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Harlees Fish & Chips
Solar PV and Energy Efficiency Project

Location: Verwood, Dorset
Project cost:
Grant: £20,786
Estimated Savings: 11 tonnes of CO2e* / £2,095 per year (£675 solar, £1,420 fryer)
Equipment / Installer: 6kWp solar PV array (Empower) / Kiremko High Efficiency Frying Range (KFE)

View Harlees’s case study factsheet here

Harlees Fish & ChipsHarlees is a family run fish and chips business with seven locations across Dorset and Wiltshire.  When a fryer needed replacing at their Verwood shop, Harlees decided to use this opportunity to reduce their carbon footprint.  Instead of replacing like-for-like, Harlees invested in a high efficiency replacement fryer – this upgrade will reduce their gas consumption by an estimated 30%.

And they didn’t stop there, they also installed as much solar PV as their roof space would allow (6kWp) to help tackle the emissions from their lighting and refrigeration.

Combined these measures are expected to save around 11 tonnes of CO2e, and over £2K in energy bills, each year.

When it became apparent in 2019 that one of Harlees’ fryers needed replacing, the Dorset based firm decided to reach out to Low Carbon Dorset to explore whether they could use this opportunity to reduce their carbon emissions.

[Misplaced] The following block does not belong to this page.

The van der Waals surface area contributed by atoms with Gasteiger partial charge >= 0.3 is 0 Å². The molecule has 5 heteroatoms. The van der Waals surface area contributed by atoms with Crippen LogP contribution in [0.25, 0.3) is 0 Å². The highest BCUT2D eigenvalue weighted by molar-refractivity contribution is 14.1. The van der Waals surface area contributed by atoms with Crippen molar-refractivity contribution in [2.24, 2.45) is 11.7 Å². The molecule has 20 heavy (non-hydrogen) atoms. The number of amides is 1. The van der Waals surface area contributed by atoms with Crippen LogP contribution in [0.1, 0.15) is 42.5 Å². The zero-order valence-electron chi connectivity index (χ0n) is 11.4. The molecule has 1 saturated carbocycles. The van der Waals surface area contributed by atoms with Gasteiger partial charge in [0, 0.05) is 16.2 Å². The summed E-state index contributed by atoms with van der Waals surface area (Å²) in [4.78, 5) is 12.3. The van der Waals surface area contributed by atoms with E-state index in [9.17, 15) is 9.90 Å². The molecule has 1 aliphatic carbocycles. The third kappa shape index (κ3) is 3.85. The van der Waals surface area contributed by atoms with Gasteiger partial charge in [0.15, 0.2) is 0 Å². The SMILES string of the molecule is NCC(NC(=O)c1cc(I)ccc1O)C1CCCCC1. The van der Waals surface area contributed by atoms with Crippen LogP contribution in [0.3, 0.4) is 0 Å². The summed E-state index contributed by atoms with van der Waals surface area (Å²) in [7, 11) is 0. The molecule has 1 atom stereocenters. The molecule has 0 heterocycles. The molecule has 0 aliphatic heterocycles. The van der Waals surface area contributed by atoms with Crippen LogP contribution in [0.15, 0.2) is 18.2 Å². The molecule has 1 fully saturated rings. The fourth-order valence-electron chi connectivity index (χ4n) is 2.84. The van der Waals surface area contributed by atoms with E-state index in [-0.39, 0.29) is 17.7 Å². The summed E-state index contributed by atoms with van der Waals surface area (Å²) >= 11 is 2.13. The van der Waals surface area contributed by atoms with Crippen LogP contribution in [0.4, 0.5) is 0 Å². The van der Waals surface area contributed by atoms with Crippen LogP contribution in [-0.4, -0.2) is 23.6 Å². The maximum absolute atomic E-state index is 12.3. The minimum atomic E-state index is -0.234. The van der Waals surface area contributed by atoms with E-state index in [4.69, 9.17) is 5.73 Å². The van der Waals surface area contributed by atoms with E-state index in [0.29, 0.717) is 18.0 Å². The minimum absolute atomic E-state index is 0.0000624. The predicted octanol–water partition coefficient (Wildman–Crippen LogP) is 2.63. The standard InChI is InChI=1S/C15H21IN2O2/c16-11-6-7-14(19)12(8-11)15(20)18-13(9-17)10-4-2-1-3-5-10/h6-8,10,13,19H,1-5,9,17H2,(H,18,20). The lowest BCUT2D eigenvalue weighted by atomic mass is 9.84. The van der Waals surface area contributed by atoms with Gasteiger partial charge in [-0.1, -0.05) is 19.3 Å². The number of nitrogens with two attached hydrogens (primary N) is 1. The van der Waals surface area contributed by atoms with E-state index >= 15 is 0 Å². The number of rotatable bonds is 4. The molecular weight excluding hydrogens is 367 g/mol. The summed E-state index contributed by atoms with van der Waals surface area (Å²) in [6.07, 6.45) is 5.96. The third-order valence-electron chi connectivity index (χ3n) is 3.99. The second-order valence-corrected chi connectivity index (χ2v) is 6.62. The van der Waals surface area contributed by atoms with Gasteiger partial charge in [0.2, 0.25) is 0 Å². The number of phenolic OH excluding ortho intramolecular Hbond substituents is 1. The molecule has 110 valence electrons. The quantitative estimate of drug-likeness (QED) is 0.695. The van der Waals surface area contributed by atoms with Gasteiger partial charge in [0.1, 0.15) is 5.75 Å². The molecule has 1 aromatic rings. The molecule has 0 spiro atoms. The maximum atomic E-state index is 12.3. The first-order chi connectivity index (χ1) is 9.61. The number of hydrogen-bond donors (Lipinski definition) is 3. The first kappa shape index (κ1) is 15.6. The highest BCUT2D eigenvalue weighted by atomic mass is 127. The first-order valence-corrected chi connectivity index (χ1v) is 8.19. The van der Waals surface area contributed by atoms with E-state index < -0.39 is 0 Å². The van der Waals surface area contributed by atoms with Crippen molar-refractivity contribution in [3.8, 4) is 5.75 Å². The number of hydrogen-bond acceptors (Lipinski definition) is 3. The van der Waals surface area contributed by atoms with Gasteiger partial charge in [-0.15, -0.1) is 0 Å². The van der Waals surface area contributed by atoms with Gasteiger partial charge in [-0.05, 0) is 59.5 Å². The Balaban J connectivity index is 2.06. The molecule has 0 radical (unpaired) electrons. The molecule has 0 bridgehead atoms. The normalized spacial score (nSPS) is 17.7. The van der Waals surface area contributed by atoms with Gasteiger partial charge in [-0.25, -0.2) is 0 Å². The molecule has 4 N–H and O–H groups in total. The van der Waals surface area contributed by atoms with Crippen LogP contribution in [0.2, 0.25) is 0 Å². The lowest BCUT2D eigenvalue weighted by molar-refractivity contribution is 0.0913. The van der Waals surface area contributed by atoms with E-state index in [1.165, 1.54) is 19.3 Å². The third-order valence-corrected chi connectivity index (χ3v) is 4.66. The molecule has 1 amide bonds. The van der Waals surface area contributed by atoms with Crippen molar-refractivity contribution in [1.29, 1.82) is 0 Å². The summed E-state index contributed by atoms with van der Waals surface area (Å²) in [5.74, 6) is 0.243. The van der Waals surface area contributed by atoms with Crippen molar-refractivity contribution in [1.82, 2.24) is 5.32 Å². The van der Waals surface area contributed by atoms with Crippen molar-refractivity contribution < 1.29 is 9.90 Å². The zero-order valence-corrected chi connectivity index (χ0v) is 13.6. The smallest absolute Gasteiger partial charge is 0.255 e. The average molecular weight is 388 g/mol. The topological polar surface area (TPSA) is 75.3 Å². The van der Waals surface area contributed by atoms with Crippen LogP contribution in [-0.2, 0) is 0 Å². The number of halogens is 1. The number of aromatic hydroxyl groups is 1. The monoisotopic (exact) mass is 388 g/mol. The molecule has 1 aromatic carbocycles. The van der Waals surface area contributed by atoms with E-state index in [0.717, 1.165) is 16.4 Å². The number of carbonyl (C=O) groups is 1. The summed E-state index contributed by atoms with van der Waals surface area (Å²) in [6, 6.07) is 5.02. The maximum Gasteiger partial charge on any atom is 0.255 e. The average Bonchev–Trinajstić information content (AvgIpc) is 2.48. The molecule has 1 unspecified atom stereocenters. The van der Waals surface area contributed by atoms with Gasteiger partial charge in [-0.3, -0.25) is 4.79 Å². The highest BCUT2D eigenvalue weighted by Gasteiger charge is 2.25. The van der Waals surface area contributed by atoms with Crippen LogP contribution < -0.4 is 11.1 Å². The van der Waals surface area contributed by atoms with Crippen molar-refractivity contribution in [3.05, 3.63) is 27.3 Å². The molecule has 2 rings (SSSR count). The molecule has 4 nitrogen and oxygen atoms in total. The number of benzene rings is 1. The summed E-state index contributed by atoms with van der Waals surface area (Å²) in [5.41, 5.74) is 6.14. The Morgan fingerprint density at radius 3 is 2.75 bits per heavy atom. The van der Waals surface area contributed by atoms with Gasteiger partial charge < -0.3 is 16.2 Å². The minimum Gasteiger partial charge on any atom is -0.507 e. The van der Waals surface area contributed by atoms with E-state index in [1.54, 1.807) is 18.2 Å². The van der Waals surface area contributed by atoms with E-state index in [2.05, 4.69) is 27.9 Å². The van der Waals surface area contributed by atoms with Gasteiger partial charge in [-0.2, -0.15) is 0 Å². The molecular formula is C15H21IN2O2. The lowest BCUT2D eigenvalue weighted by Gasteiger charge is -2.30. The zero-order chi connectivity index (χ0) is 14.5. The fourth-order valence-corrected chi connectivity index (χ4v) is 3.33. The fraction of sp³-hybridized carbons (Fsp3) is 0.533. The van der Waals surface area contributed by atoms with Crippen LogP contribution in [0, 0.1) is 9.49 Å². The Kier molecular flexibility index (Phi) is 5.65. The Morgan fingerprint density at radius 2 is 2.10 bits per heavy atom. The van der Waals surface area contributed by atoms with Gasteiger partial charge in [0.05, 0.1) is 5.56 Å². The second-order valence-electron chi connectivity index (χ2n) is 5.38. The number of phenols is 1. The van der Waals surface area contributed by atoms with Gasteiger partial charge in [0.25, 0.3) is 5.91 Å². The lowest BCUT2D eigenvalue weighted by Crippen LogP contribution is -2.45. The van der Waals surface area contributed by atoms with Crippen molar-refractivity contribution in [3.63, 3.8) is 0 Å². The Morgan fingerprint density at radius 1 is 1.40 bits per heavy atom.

A full energy review of Harlees’ Verwood shop by Low Carbon Dorset’s technical officer Erik highlighted the key areas Harlees would need to focus on to reduce their emissions.  By identifying the shop’s three biggest energy demands, their frying range, refrigeration and lighting, Erik was then able to recommend steps that could be taken to reduce these.

Chip fryerIt was quickly evident that the main energy demand of the business was their fish and chip fryer, consuming over 130,000 kWh of gas each year.  At 16 years old, the fryer had already outlived its expected life span of 15 years. And since being installed in 2006 the efficiency of frying ranges has significantly improved.

A grant from Low Carbon Dorset covering 25% of the costs of replacing the fryer allowed Harlees to invest in a more advanced high efficiency fryer which would have previously been beyond their budget.  The new Kiremko fryer is expected to be 25% more efficient than the fryer it has replaced and will use around 30% less gas. It will also be more efficient than cheaper modern fryers on the market.  By making this switch, rather than either continuing with their old fryer or buying a less expensive new one, Harlees will be saving an estimated eight tonnes of CO2e every year and can expect around £1.4K off their annual gas bill.

In order to tackle emissions from their lights and refrigeration units, Harlees decided to invest in a 6kWp solar PV array for their shop roof.  This was the maximum number of panels they could put on the shop’s available roof space and will save the business just under three tonnes of CO2e a year.